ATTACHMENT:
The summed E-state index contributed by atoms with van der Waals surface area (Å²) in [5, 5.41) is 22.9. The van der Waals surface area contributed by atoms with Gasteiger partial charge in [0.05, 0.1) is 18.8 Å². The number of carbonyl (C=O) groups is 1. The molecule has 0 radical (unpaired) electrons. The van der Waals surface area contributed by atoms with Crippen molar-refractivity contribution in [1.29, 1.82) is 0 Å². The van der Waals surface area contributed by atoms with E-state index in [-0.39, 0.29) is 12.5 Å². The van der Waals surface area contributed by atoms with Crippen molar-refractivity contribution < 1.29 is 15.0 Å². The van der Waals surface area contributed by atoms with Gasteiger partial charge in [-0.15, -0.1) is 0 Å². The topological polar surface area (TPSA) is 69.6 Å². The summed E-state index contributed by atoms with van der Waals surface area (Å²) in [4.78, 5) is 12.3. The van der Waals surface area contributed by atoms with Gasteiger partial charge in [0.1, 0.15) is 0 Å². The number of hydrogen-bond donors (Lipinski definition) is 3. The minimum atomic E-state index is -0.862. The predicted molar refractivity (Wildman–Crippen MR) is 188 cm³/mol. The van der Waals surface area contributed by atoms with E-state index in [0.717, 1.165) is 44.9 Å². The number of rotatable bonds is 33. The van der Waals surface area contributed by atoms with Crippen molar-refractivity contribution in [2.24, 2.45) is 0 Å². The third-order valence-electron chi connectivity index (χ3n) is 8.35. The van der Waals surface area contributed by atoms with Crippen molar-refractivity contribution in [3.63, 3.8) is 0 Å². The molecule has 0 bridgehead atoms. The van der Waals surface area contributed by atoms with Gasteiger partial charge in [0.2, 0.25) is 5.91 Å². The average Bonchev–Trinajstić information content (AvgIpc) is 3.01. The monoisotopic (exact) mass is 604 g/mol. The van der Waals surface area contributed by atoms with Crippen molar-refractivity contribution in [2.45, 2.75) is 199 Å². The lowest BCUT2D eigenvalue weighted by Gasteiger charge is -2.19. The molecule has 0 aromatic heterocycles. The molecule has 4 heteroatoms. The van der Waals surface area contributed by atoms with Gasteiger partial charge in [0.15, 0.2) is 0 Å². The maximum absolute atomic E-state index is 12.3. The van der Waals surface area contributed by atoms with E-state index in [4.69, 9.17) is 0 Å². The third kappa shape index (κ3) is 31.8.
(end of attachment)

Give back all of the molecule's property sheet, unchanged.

The summed E-state index contributed by atoms with van der Waals surface area (Å²) in [5, 5.41) is 22.9. The van der Waals surface area contributed by atoms with Gasteiger partial charge in [0.05, 0.1) is 18.8 Å². The number of carbonyl (C=O) groups is 1. The molecule has 0 radical (unpaired) electrons. The van der Waals surface area contributed by atoms with Crippen molar-refractivity contribution in [1.29, 1.82) is 0 Å². The van der Waals surface area contributed by atoms with E-state index in [-0.39, 0.29) is 12.5 Å². The van der Waals surface area contributed by atoms with Crippen molar-refractivity contribution < 1.29 is 15.0 Å². The van der Waals surface area contributed by atoms with Gasteiger partial charge in [-0.15, -0.1) is 0 Å². The topological polar surface area (TPSA) is 69.6 Å². The summed E-state index contributed by atoms with van der Waals surface area (Å²) in [4.78, 5) is 12.3. The van der Waals surface area contributed by atoms with Gasteiger partial charge in [0.1, 0.15) is 0 Å². The number of hydrogen-bond donors (Lipinski definition) is 3. The minimum atomic E-state index is -0.862. The predicted molar refractivity (Wildman–Crippen MR) is 188 cm³/mol. The van der Waals surface area contributed by atoms with E-state index in [0.717, 1.165) is 44.9 Å². The number of rotatable bonds is 33. The van der Waals surface area contributed by atoms with Crippen molar-refractivity contribution in [2.24, 2.45) is 0 Å². The third-order valence-electron chi connectivity index (χ3n) is 8.35. The van der Waals surface area contributed by atoms with Crippen molar-refractivity contribution in [3.63, 3.8) is 0 Å². The molecule has 0 bridgehead atoms. The van der Waals surface area contributed by atoms with Gasteiger partial charge in [0.2, 0.25) is 5.91 Å². The average Bonchev–Trinajstić information content (AvgIpc) is 3.01. The monoisotopic (exact) mass is 604 g/mol. The van der Waals surface area contributed by atoms with Crippen molar-refractivity contribution in [2.45, 2.75) is 199 Å². The lowest BCUT2D eigenvalue weighted by Gasteiger charge is -2.19. The molecule has 0 aromatic heterocycles. The molecule has 4 heteroatoms. The van der Waals surface area contributed by atoms with Gasteiger partial charge in [0.15, 0.2) is 0 Å². The maximum absolute atomic E-state index is 12.3. The van der Waals surface area contributed by atoms with E-state index in [4.69, 9.17) is 0 Å². The third kappa shape index (κ3) is 31.8.